There seems to be an underlying assumption in the markets, whether you read the Wall Street Journal or hear the Fed Chairman issuing assurances from on high. That is, professional investors are very smart people. They always make completely rational decisions based upon the best information available. Despising those pesky emotions, these 150 IQ-scoring-investors always beat the irrational rabble-traders in the markets.
Behavioral Finance: The Psychology of Investing
Perhaps this myth of the uber-intellectual, above-the-fray financier developed in less-relativistic times than ours. Whatever the origin of this philosophy, the foundations have been cracking for some time. Another theory has arisen from the crevices of purely rational models of the markets. It’s called “behavioral finance”.
‘Behavioral Finance’ is a field of study devoted to understanding the psychological mindset of investors. Taking into consideration a host of factors besides P/E ratios and Fibonacci Retracements, Behavioral Finance seeks to understand the emotional makeup of investors. Approaching human emotion scientifically, students of Behavioral Finance seek to understand the minutia of investor passions, then exploit those weaknesses for profit.
Benjamin Graham — Early Adopter of Behavioral Finance
Behavioral Finance is not exactly new. Benjamin Graham, one of Warren Buffett’s mentors, first exploited these market passions to the benefit of his trading account. Robert G. Hagstrom said:
“Graham’s conviction rested on certain assumptions. First, he believed that the market frequently mispriced stocks. This mispricing was most often caused by human emotions of fear and greed. At the height of optimism, greed moved stocks beyond their intrinsic value, creating an overpriced market. At other times, fear moved prices below intrinsic value, creating an undervalued market.”
Could it be? Despite the edifice of aptitude from their newly-minted Columbia and Wharton MBAs, are most professional investors simply addicts of two vices: fear and greed? Beneath the veneer of $5,000 suits and $10,000 watches, is Wall Street human after all. Maybe so. But the same emotions that run rampant in lower Manhattan also affect us regular folks too.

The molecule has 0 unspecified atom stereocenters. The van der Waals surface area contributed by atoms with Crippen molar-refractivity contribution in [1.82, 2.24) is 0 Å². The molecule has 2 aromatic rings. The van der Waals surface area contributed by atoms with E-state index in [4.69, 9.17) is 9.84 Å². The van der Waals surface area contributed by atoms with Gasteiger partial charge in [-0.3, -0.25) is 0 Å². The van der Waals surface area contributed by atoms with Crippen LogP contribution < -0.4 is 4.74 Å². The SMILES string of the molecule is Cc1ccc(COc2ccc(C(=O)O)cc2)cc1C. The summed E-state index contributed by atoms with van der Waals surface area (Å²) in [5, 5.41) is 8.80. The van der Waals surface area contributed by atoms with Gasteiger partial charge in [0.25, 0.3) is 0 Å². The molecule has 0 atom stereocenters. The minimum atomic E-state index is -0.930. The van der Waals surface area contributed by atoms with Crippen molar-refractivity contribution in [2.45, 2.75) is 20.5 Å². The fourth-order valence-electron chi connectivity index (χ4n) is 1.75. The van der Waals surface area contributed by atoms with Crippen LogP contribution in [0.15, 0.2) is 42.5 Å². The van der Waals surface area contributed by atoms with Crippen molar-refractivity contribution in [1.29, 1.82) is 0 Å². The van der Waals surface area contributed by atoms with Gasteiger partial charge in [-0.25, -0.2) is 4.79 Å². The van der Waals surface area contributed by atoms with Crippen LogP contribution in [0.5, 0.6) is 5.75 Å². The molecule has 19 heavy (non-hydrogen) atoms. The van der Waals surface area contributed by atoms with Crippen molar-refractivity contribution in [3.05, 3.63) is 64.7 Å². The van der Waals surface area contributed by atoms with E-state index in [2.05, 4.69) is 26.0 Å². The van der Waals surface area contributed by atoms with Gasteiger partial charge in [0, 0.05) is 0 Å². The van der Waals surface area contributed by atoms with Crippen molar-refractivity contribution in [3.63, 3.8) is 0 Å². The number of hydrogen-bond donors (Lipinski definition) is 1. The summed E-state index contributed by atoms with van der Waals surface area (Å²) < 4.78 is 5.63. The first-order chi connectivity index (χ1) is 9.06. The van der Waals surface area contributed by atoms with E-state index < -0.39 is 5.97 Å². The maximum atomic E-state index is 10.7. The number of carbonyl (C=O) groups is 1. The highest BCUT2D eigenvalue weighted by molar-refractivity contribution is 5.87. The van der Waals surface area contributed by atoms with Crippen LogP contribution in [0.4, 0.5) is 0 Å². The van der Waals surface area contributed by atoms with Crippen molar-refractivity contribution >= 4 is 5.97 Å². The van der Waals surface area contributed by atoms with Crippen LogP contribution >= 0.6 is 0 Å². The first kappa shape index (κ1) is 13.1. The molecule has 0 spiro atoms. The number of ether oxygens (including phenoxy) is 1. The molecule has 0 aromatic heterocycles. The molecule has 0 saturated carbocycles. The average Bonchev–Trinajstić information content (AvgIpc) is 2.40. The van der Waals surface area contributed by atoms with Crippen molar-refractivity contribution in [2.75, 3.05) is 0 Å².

How Behavioral Finance Works In Real Life
Step outside yourself for a moment. Let’s observe one of your typical trades as an investor. You’ve done your research and you’re convinced this particular stock is the best place you can put your hard-earned money to work for you. You’ve considered everything that could happen and you’re confident about this company. You’re calm, collected, and rational — AND READY TO MAKE A BOATLOAD OF CASH!! — for purely intellectual satisfaction, mind you.
Notice how the greed emotion lies just under the surface of an otherwise staid business transaction. This is the same emotion that Behavioral Finance practitioners seek to exploit in you, and in hundreds of thousands of others who feel the same way about a particular position. Coming from a different angle, one site explains another aspect of that same trade…
“People often see other people’s decisions as the result of disposition but they see their own choices as rational. Investors frequently trade on information they believe to be superior and relevant, when in fact it is not and is fully discounted by the market…On one side of each speculative trade is a participant who believes he or she has superior information and on the other side is another participant who believes his/her information is superior. Yet they can’t both be right.”
How do you like that? Every time you buy a stock thinking it will go up, there’s another guy out there shorting the stock thinking it will go down. Not too reassuring when you think about it.
No doubt Behavioral Finance could teach us some powerful insights about investing. If we took the time to consider psychology of the Street, we would be much more aware of a very emotion-driven market, and perhaps even how to use the rampant sentiment to our advantage. But before I think any more about this, let me first place this trade.
I’m gonna make a KILLIN’ on this uranium stock!!!